In the May and September 1956 issues of Torch and Trumpet we attempted to answer some objections of readers in connection with the thesis that all schools, regardless of race, creed, or color, are entitled to their fair share of public school taxes in proportion to the number of students enrolled. Herewith we conclude these questions and answers.
A well-known educational leader writes: “We who live in a city may vote for a public park system although for private use we construct and maintain at considerable personal expense a private park in our own back yard. Again, we may vote for a public swimming beach while at the same time we procure a private beach for our private use at our own expense. In each of these cases there is double taxation. However…no injustice has been done…No one was forced to make both expenditures.” His conclusion is that no one forces us to have a Christian school, and therefore if we choose to have one we must foot the bill just as in the case of the private pack or beach.
Such reasoning would be cogent if it were true that “no one is forced to make both expenditures.” But the contrary is true. The Christian who realizes his responsibilities before God is obliged to give his children a Christian education. He has no other choice. He is forced by God’s commandment. It is not a matter of indifference. He must train them in the fear of the Lord. He is thus forced by his own conscience to pay for Christian education.
Then the state comes along and forces him to pay for the education of someone else’s child. It is law. It is required on penalty of imprisonment. Thus he is forced to make both expenditures.
This is why the illustration of the private parks and beaches carries no weight. Indeed, nobody is forced to pay for a private beach or park. That is a luxury. There is a freedom of choice whether to have them or not. They are not a necessity.
But this is not the case with the Christian school. It is not a luxury. It is not a matter of indifference. There is no freedom to have or not to have a Christian school. If it were a matter of private luxury and indifference, then this illustration would be very apt. But it is not. God demands that we have the school. Therefore we are forced to pay twice, once willingly for a Christian education and once unwillingly for a God-less education of somebody else’s child. And that is injustice.
If this principle of equality were to be worked out, exactly what system would you favor, aid to the school or aid to the pupil?
There are three possible ways of distributing the taxes fairly. One is by granting the money to the pupils who go to school, regardless of what school they choose. This fair method is followed by the G.I. Bill of Rights. The veterans themselves, and not the schools, are paid. Then the veteran can attend any school of his choosing as long as the school maintains certain standards.
A second method is to pay the money directly to the parents, who would then turn it over to the school.
A third way is to distribute taxes to each school in proportion to the number of students enrolled. This would be for all schools, without discrimination against them for their religious orientation, whether they be Calvinistic, Roman Catholic, or Judaistic. Personally, because the last method has been tried and proved successful. without any government interference and in an efficient manner, we would favor the latter. But any method is suitable that does away with the basic injustice.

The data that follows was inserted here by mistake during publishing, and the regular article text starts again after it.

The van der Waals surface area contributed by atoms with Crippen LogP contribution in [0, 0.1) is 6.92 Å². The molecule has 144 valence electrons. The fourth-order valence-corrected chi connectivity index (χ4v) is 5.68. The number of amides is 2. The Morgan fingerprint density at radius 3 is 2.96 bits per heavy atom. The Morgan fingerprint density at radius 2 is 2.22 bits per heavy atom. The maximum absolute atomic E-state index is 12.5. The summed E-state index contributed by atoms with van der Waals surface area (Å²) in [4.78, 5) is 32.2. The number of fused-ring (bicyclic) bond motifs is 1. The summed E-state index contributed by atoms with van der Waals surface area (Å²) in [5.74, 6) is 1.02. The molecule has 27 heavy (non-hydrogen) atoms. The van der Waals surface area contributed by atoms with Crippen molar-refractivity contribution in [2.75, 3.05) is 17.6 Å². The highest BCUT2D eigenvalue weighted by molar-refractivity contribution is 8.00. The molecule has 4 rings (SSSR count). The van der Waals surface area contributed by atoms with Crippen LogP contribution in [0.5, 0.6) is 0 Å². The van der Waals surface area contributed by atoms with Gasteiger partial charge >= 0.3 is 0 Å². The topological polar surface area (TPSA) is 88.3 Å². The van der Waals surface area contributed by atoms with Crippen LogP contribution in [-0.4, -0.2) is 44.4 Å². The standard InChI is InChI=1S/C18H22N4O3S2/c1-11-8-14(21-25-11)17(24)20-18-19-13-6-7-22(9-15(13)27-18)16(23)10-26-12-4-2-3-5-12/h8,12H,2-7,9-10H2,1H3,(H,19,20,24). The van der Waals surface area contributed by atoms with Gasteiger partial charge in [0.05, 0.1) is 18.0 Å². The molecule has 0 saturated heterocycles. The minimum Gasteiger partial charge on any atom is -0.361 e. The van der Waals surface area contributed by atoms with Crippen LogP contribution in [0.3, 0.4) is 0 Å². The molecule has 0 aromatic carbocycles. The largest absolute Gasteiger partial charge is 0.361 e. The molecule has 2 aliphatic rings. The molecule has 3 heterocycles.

Even if what you advocate is correct, could we ever convince the American public of this? Is there any hope of a change?
Let me say first that even if we thought there were no hope, it is still our duty and obligation to strive for what we believe is justice.
But I believe there is hope, although it could take many years. I base this on two observations. First, what we strive for is justice, and justice often triumphs. Secondly, the American people, both the Christian and non-Christian elements, have in the history of our nation shown a remarkable appreciation for this very cause we are struggling for. For it appeals to the American sense of fairness to all and to her pride in not discriminating against a person for his race, color, or creed.
For example, the annual convention of the CIO of Maryland in 1955 went on record in favor of our principle “in the interests of elementary justice.” In 1934 a bill to give aid to the private schools was defeated only by a narrow margin in the Ohio legislature. Mississippi granted free textbooks to all schools on the ground that a refusal to do so would be a denial of privileges on “sectarian” grounds. Four other states followed suit. F.D. Roosevelt’s Advisory Committee on Education in 1937–38 advocated free textbooks, transportation, and scholarships to all schools. Pres. Hutchins of the University of Chicago strongly defended this proposition after it was attacked.
It is short of amazing how many utterances in Supreme Court decisions and from informed people who are not particularly noted for their Christianity support this principle in part or in whole. Therefore, this cause is not a lost cause. With the cooperation of Evangelicals, Roman Catholics, and with an appeal to the American public’s sense of equity, something can be done.
What can you do? The first thing is to discuss and thereby arouse interest in many people. School boards, P.T.A’s, Men’s and Ladies’ Societies could discuss the pros and coos. Get speakers to introduce the subject. And keep at it, not cooling off after the first enthusiasm has passed by.
Further, speak and write to your local school boards but especially to the National Union of Christian Schools requesting action. For the latter is in a natural position to give leadership through its national and local conventions, its magazine which reaches school boards, teachers and influential people in education, and through other powerful means of influence.